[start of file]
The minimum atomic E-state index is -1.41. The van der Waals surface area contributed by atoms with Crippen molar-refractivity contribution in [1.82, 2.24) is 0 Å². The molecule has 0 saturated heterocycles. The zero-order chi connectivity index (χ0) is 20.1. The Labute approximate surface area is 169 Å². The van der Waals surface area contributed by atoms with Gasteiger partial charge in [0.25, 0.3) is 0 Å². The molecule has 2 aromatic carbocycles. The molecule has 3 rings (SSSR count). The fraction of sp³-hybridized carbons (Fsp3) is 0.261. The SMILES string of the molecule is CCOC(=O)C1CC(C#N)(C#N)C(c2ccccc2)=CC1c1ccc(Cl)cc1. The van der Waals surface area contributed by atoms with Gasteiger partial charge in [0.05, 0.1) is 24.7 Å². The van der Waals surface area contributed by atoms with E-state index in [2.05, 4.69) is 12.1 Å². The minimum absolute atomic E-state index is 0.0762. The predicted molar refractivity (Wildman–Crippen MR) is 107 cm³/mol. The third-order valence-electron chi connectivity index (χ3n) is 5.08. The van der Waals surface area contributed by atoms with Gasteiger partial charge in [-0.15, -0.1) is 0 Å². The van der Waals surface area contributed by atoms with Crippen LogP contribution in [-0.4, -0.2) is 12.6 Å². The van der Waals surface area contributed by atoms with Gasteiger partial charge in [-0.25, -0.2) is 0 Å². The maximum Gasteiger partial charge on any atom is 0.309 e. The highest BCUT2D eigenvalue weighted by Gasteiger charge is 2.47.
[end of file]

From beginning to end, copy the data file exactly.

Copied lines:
The minimum atomic E-state index is -1.41. The van der Waals surface area contributed by atoms with Crippen molar-refractivity contribution in [1.82, 2.24) is 0 Å². The molecule has 0 saturated heterocycles. The zero-order chi connectivity index (χ0) is 20.1. The Labute approximate surface area is 169 Å². The van der Waals surface area contributed by atoms with Gasteiger partial charge in [0.25, 0.3) is 0 Å². The molecule has 2 aromatic carbocycles. The molecule has 3 rings (SSSR count). The fraction of sp³-hybridized carbons (Fsp3) is 0.261. The SMILES string of the molecule is CCOC(=O)C1CC(C#N)(C#N)C(c2ccccc2)=CC1c1ccc(Cl)cc1. The van der Waals surface area contributed by atoms with Gasteiger partial charge in [0.05, 0.1) is 24.7 Å². The van der Waals surface area contributed by atoms with E-state index in [2.05, 4.69) is 12.1 Å². The minimum absolute atomic E-state index is 0.0762. The predicted molar refractivity (Wildman–Crippen MR) is 107 cm³/mol. The third-order valence-electron chi connectivity index (χ3n) is 5.08. The van der Waals surface area contributed by atoms with Gasteiger partial charge in [-0.15, -0.1) is 0 Å². The van der Waals surface area contributed by atoms with Crippen LogP contribution in [-0.4, -0.2) is 12.6 Å². The van der Waals surface area contributed by atoms with Gasteiger partial charge in [-0.25, -0.2) is 0 Å². The maximum Gasteiger partial charge on any atom is 0.309 e. The highest BCUT2D eigenvalue weighted by Gasteiger charge is 2.47.